Health care laws to protect patients' privacy make it nearly impossible for medical device designers to develop and test the safety and usability of medical products by observing use in an actual practitioner-patient setting. As a result, usability errors and hazards may be overlooked, with the potential for devastating consequences. In the recent issue of Ergonomics in Design, human factors/ergonomics researchers found that storytelling as a qualitative research method was a more effectiveand stimulatingway for health care practitioners to provide valuable insights during the information-gathering and product development phases.
Storytelling, unlike the more formal interview methods, allows more conversational freedom. Storytellers can provide more detailed information about their personal experiences with a product and recall the unique circumstances associated with each experience. To test this theory, Kim Gausepohl, Woodrow Winchester, James Arthur, and Tonya Smith-Jackson held storytelling and interview sessions with health care practitioners to discuss medical device errors. They found that participants in the storytelling sessions were much more willing to openly discuss HF/E problems that they encountered than were interview session participants.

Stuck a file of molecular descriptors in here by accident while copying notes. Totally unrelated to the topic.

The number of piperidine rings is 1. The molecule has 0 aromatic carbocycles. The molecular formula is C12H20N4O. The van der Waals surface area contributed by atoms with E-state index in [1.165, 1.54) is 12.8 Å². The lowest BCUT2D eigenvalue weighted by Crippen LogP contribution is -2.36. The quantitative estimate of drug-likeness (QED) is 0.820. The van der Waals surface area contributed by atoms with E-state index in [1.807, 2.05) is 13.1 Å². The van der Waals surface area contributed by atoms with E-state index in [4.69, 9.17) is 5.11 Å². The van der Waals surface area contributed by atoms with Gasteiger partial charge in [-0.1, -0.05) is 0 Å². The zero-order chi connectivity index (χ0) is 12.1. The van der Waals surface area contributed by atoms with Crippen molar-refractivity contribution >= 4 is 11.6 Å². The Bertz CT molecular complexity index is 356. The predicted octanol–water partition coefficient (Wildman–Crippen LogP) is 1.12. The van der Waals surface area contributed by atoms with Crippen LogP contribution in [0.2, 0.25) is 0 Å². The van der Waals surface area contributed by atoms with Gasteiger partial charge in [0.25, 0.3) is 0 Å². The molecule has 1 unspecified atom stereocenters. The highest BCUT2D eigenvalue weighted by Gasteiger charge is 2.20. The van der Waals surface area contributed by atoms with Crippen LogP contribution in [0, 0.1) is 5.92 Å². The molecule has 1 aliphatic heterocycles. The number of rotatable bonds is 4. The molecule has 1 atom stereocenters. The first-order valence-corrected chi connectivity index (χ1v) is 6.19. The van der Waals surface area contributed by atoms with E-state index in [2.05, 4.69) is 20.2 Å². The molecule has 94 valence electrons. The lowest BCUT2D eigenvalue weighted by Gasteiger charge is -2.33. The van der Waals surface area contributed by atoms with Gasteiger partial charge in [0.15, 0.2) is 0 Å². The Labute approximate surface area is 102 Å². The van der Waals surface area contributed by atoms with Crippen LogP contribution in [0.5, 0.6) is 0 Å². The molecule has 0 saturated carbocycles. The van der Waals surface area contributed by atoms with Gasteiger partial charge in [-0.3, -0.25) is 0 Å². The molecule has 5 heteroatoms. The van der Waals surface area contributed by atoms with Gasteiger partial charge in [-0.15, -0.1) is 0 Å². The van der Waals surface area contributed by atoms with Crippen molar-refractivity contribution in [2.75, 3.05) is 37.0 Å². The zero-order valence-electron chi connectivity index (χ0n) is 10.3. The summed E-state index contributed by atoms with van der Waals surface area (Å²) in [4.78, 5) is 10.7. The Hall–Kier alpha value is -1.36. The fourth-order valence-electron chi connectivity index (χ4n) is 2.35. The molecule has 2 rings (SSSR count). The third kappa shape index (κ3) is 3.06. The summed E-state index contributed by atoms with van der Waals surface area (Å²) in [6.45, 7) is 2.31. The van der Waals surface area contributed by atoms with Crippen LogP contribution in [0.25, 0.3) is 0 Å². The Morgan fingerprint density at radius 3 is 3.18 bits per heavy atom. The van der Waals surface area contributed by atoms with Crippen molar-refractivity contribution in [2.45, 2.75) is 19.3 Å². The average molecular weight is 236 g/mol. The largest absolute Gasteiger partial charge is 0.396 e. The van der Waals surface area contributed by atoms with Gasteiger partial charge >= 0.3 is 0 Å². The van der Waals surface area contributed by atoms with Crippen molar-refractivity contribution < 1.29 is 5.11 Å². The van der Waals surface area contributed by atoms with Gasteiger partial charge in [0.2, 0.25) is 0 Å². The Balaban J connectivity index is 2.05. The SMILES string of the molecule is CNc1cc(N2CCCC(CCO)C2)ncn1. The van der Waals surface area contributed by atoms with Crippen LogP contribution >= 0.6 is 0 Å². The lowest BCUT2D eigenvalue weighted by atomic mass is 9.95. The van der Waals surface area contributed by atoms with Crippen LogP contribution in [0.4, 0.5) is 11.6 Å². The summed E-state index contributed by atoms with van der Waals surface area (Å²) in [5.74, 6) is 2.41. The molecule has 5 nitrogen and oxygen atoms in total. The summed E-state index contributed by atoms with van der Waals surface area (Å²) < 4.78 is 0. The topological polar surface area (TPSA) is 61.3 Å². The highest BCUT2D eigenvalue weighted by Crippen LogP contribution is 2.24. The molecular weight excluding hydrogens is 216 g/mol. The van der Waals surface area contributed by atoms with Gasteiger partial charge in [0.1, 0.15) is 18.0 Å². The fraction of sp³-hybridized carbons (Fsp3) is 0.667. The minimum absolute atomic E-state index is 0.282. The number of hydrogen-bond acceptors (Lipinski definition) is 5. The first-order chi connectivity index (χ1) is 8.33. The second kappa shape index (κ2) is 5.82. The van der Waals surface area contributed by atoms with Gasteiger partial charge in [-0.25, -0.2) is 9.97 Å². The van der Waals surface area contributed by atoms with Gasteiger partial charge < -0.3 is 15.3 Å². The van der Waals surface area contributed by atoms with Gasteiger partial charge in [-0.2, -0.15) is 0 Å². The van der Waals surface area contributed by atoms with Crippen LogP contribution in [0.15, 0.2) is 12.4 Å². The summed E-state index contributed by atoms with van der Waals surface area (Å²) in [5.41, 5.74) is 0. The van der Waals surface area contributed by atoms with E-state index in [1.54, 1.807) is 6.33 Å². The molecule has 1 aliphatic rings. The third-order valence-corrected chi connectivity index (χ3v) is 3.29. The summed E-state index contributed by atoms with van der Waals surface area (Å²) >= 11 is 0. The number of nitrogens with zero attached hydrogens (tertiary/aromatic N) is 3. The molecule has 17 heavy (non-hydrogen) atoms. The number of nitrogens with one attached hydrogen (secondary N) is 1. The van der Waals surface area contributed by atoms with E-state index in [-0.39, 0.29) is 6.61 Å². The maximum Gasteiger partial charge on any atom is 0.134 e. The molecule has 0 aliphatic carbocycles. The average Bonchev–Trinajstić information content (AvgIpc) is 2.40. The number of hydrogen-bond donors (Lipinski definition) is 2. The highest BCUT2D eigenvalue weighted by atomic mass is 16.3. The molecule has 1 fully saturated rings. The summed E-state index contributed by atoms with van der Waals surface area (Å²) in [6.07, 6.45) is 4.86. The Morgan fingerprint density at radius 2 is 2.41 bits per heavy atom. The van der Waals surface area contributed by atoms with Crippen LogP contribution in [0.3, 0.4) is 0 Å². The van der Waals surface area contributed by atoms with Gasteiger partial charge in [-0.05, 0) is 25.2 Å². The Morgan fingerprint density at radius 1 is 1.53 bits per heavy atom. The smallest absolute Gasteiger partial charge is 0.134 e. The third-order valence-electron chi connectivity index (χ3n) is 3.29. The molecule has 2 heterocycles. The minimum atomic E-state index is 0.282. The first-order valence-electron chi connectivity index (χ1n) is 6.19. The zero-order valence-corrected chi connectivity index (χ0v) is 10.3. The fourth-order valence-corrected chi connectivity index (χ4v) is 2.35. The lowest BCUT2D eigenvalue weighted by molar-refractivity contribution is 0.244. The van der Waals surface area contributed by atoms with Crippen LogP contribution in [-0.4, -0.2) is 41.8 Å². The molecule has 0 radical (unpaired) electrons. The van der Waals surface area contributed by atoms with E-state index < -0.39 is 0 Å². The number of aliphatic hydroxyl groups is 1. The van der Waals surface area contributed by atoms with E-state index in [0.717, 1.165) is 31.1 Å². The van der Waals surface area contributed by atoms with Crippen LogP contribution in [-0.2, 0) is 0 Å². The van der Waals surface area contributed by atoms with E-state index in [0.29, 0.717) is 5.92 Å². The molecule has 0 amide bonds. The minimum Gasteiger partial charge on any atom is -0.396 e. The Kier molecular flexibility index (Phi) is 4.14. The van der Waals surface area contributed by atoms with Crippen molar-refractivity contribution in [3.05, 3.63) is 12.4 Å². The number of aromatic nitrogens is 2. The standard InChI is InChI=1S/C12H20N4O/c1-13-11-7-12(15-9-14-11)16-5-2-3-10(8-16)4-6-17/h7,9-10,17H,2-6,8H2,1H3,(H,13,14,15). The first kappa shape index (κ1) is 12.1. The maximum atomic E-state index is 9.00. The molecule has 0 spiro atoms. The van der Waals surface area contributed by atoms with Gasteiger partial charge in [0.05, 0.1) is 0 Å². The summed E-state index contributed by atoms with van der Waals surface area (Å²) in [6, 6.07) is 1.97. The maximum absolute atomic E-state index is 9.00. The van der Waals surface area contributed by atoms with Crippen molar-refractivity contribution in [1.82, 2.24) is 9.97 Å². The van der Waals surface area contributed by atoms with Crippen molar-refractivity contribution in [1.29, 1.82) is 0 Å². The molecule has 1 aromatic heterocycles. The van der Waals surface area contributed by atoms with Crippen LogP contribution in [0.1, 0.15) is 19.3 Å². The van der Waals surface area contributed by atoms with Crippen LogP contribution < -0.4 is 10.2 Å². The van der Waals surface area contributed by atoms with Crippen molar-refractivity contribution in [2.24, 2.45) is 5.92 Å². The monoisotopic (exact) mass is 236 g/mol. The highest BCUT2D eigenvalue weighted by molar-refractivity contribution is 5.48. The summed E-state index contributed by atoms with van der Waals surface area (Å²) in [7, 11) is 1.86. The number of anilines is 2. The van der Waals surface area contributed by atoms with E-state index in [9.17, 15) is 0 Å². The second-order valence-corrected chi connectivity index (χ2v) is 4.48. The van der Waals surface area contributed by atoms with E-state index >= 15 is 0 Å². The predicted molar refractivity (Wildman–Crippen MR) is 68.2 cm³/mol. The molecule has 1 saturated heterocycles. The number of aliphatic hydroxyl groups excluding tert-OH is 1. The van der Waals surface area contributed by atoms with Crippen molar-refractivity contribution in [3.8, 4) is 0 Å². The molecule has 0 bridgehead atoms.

"Several storytelling participants stayed after the session to chat, and one even followed us to our car to continue chatting," said Gausepohl. "In contrast, no interview participants initiated any after-session chats, and they all appeared to be exhausted at the end, even though they spent the same amount of time in the session as did storytelling participants."
Storytelling as a means to design and develop medical devices has yet to be explored more fully, but Gausepohl and colleagues believe that practitioners' stories could provide useful scenarios to test the usability and safety of products in the absence of observations of product use in real-world settings.
|Contact: Lois Smith|
Human Factors and Ergonomics Society